October 30, 2023
Black History Month 2023Every October, Britain comes together to mark Black History Month (BHM); an important opportunity to celebrate and recognise the invaluable contributions of black people to society.
The Lionheart Educational Trust is made up of 14 schools situated in Leicester and Leicestershire, one of the most culturally diverse cities in the country. In fact, the Census of 2021 revealed that around 60% of Leicester/Leicestershire residents are from ethnic minority groups which includes black people and those of African or Caribbean descent.
So, having a wonderfully diverse school population, we welcomed the opportunity during Black History Month to celebrate the positive influences black people have had on society throughout history.
Here’s a round-up of a selection of Lionheart Schools’ BHM activity in 2023:
The Newbridge School, Coalville
Gathering students together in assemblies across BHM enabled multiple opportunities to support students’ understanding.
“Students learnt how, throughout history, black women have been at the forefront of social justice movements, courageously battling oppression and advocating for change,” explained Mr Gamble, one of the school’s Co-Headteachers.
“Black History Month 2023 provides a significant opportunity to acknowledge and celebrate the outstanding achievements of black women by focusing on their accomplishments.”
Each subject then focused on a specific black woman and students had the opportunity to delve deeper into their backstories and learn more about their accomplishments and contributions.
“We believe that learning about the lives and accomplishments of these incredible women can be inspiring and educational for our students,” Mr Gamble added.
Beauchamp College, Oadby
Music filled air in tutor time at the start of each school day in October as students were greeted to a ‘Tune of the Day’ from a popular black British artist – one example being Stormzy’s ‘Blinded by Your Grace.’ Music was accompanied by a brief biography of a historic black figure and a ‘Quote of the Day’ from an iconic African/African-Caribbean individual; further examples included author Malorie Blackman and Civil Rights Activist Coretta Scott King.
Students learned about subject-specific black people in lessons, whilst a variety of multi-cultural cuisine was served up in the refectory. The school also hosted an ‘Open Mic Night,’ held a Black History Month-themed House Quiz and displayed posters of important black British women around the school; one example being Mary Seacole.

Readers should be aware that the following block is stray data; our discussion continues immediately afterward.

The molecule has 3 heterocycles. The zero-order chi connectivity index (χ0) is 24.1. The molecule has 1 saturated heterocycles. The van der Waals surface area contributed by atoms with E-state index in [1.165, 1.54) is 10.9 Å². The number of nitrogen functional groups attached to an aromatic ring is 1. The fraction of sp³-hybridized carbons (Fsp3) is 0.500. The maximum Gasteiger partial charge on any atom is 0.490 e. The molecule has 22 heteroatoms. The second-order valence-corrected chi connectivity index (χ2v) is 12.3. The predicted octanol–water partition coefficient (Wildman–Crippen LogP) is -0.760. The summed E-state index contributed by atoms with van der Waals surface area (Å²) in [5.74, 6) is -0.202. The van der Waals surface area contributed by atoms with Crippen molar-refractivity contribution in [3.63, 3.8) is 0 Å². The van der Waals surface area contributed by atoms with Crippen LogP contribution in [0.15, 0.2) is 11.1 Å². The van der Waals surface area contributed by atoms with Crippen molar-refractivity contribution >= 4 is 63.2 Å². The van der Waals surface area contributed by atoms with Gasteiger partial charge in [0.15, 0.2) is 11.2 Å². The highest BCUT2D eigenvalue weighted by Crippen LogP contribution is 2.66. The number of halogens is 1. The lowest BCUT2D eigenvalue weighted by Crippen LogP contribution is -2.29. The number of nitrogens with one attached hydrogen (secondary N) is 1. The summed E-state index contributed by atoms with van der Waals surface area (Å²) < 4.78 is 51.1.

Sir Jonathan North Girls’ College, Knighton
Students enjoyed an illuminating visit from Patrice Lawrence, an author of Italian and Trinidadian descent, who wrote the ‘Elemental Detective Series.’ She signed copies of her books and spoke to the Year 7 students about growing up and her journey to becoming a black author in the UK. Patrice also spoke about her continued motivation to write about characters of mixed heritage; doing so to celebrate diversity and to also detail the experiences these individuals can face.
Additionally, the school introduced a reading list and promoted a range of books that were either written by black authors or focused on black characters. The list contained works scribed by Marcus Rashford, Jewell Parker Rhodes and Victoria Princewill.
Brocks Hill Primary School, Oadby
Pupils enjoyed educational assemblies which included a selection of the ‘Little People Big Dreams’ book collection by Maria Isabel Sánchez Vegara. Aimed at Key Stage 1 children, these short presentations focused on the lives of inspirational black women; the pupils loved learning about the likes of Rosa Parks and Michelle Obama.
Furthermore, a stunning display of recommended reading books was created by the themed tree in the school’s newly-refurbished library, whilst Year 6 students enjoyed learning about the influence of black people during World War Two.
The Cedars Academy, Birstall
In their whole-school assembly, Mr Fidler explained the importance behind this year’s theme; ‘Saluting Our Sisters.’ He highlighted the huge impact black people had on British culture, noting their influence on music – introducing a range of genres including Jazz and R&B – fashion, health and the wider media.
A competition invited students to write a poem centring on a black woman and emphasising their story. The overall school winners will be crowned next month before being entered into a regional and then national competition.
Humphrey Perkins School, Barrow upon Soar
Highlighting the ‘Saluting Our Sisters’ theme, Mrs Hopkinson emphasised the significant impact a range of black women have had on various sectors of society via a series of assemblies. Examples included Olympic Gold Medallist Nicola Adams for sport, Dianne Abbott MP for politics and Mary Prince for literature.
Throughout the month, students were also encouraged to read books from the Lionheart Literary Canon; specifically, ones that celebrated diversity e.g. Oh My Gods by Alexandra Sheppard and Black and British by David Olusoga.
As Black History Month draws to a close, we know that so many more Lionheart students have a greater understanding of black history, having engaged with the topic maturely and compassionately.